Once I had this accomplished I was pretty good to go. Im still learning the bike each time I go out and sometimes its like learning to ride a bike all over again even though I have been riding for a long time. Most of my life actually.

As far as the DCT……got nothing there for you.…other than what Ive already said. Only exception is the DCT got me riding again after a 10 year hiatus. Most people here have heard my story before but I can give you a condensed version. I was in a helicopter accident in the Marines. Spent 93 days in the hospital with multiple surgeries and taking a year and a half to learn to walk again. As I got older (50 now) my injuries began to hobble and hurt me to ride any kind of bike especially giving me problems to shifting. At 40 I never thought I would ride again. Then I found out about the Goldwing DCT and it was game on then.

Hang in there brother sounds like your working this out for yourself just fine. Cheers🍻
 

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2021 Honda Goldwing Tour DCT
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Great post and I certainly understand where your coming from. I had a heck of a time at first wi5h my 2018 Tour DCT. Was my first Goodwing ever. I came from a Yamaha FJR 1300 which I still love to this day. But going from the FJR to the Goldwing first gave me buyers remorse.

First and foremost biggest problem was trying to get used to a 900lb. elephant. Everyone here kept saying how much lighter and more nimble the 6thGen is and all I kept thinking was every time I ride it I get home and am exhausted after trying to handle this beast and get it to maneuver like my FJR. I was tired, sore and anything but relaxed. Then someone here helped me remember theres a 300lb weight difference between the Goldwing and FJR.

I had to reset and relearn what my expectations should be. Once I did that and started getting some saddle time things began to change. I began to see and respect the Goldwing for what it is As well for what it isnt.

Once I had this accomplished I was pretty good to go. Im still learning the bike each time I go out and sometimes its like learning to ride a bike all over again even though I have been riding for a long time. Most of my life actually.

As far as the DCT……got nothing there for you.…other than what Ive already said. Only exception is the DCT got me riding again after a 10 year hiatus. Most people here have heard my story before but I can give you a condensed version. I was in a helicopter accident in the Marines. Spent 93 days in the hospital with multiple surgeries and taking a year and a half to learn to walk again. As I got older (50 now) my injuries began to hobble and hurt me to ride any kind of bike especially giving me problems to shifting. At 40 I never thought I would ride again. Then I found out about the Goldwing DCT and it was game on then.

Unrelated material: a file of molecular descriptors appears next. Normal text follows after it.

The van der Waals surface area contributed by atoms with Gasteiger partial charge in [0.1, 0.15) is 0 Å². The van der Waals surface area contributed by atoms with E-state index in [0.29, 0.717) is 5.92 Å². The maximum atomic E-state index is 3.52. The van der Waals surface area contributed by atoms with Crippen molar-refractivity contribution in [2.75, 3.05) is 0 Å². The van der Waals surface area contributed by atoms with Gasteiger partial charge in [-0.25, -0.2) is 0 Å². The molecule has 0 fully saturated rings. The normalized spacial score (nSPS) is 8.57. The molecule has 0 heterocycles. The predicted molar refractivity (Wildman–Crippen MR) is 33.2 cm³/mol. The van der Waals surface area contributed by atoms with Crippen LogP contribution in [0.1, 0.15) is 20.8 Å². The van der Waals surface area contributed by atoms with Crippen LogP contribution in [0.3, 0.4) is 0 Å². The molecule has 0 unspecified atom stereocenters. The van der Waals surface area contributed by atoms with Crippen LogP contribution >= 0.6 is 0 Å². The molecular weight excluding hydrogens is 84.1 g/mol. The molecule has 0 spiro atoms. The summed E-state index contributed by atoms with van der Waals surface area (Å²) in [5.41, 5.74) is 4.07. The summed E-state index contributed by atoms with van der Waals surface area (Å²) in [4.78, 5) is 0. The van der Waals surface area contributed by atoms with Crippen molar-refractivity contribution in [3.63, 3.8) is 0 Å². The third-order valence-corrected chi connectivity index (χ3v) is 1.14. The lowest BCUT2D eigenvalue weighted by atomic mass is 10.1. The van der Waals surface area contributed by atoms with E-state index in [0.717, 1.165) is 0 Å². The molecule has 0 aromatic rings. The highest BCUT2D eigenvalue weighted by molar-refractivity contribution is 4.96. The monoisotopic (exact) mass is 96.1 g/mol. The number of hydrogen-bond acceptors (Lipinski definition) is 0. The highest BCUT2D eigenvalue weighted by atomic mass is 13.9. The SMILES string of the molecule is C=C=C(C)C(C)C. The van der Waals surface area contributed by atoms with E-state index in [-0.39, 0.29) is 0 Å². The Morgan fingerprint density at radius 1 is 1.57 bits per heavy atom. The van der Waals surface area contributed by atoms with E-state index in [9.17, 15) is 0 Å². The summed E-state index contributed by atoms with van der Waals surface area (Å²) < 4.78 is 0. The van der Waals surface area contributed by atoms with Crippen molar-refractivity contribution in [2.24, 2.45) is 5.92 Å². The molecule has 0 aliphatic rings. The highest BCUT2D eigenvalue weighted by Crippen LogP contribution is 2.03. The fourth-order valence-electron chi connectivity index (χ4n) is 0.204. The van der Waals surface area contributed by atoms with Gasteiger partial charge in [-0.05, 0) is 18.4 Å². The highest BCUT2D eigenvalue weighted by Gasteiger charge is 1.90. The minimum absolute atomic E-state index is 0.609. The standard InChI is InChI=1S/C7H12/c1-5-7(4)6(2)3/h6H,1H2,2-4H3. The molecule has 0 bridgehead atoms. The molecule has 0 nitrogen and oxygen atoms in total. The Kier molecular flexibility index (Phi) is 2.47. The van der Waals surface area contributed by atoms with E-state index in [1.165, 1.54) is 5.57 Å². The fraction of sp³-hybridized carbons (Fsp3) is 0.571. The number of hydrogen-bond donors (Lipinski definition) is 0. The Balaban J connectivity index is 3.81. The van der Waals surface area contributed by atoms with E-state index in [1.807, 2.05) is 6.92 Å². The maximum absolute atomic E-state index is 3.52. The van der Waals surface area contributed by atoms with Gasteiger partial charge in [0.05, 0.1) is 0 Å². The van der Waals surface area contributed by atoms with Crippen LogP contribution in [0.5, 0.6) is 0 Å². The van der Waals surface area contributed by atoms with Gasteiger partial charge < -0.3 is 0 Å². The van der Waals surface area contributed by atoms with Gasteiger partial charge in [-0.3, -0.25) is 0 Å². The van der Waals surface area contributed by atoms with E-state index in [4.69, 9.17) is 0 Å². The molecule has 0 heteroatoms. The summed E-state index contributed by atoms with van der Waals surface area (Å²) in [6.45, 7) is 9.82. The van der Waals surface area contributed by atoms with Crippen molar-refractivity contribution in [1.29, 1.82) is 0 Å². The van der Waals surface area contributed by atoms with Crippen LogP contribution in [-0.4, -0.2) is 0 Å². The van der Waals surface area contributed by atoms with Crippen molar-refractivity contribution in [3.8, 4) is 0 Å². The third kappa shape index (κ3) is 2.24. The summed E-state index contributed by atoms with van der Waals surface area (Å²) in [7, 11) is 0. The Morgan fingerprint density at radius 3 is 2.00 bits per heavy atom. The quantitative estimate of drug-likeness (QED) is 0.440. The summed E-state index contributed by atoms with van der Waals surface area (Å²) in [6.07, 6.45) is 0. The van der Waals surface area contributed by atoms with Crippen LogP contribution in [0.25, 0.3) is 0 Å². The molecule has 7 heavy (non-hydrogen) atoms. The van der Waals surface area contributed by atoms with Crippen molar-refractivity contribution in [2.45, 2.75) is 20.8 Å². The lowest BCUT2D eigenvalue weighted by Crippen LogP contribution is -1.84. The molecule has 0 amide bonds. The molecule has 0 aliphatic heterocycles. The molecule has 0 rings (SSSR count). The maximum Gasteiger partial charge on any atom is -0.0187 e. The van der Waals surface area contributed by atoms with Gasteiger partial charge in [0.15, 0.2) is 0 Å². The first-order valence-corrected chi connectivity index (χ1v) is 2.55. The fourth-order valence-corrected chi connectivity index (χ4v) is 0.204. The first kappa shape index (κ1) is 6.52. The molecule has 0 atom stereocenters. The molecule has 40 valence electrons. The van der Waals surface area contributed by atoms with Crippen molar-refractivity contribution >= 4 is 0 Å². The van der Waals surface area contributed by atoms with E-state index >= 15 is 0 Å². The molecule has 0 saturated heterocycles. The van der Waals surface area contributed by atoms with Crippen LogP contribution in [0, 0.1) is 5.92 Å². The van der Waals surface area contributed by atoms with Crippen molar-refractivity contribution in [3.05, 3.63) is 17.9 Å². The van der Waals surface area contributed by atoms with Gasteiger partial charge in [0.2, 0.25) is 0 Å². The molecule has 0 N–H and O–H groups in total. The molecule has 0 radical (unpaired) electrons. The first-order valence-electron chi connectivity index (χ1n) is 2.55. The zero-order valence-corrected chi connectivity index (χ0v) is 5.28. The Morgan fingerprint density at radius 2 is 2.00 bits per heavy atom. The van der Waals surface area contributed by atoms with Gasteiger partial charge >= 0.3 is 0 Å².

Hang in there brother sounds like your working this out for yourself just fine. Cheers🍻
Thank You for your service and ride safe
 

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I have a 2018 DCT Tour. If you did not try the “Sport” mode, you have not discovered the potential of the DCT. It is a whole different animal. You also will need to learn the shift paddles. I have a friend who had been riding in “Tour” mode, and mistakenly put his in “Sport” mode. His front tire came off the ground. Re-test ride a DCT and try the Sport mode. Tenderly at first!
 

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2019 Darkness Black Goldwing DCT (1800BD)
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The manual option to shift the DCT does help tremendously, but in my opinion it's still not as linear as a manual and that temporary "lugging" for a second after shifting is different than anything that I have ever experienced. I know the GL1833 is a torque monster but after a shift the DCT makes it feel like it's not for a split second.
That's exactly it - it "feels" too smooth, but it's not losing power. It's perfectly rev-matching - something 99% of riders cannot do consistently (and even those who are "consistent" do it less than half the time with lots of concentration). The power is just "there" and always delivered, even as it shifts.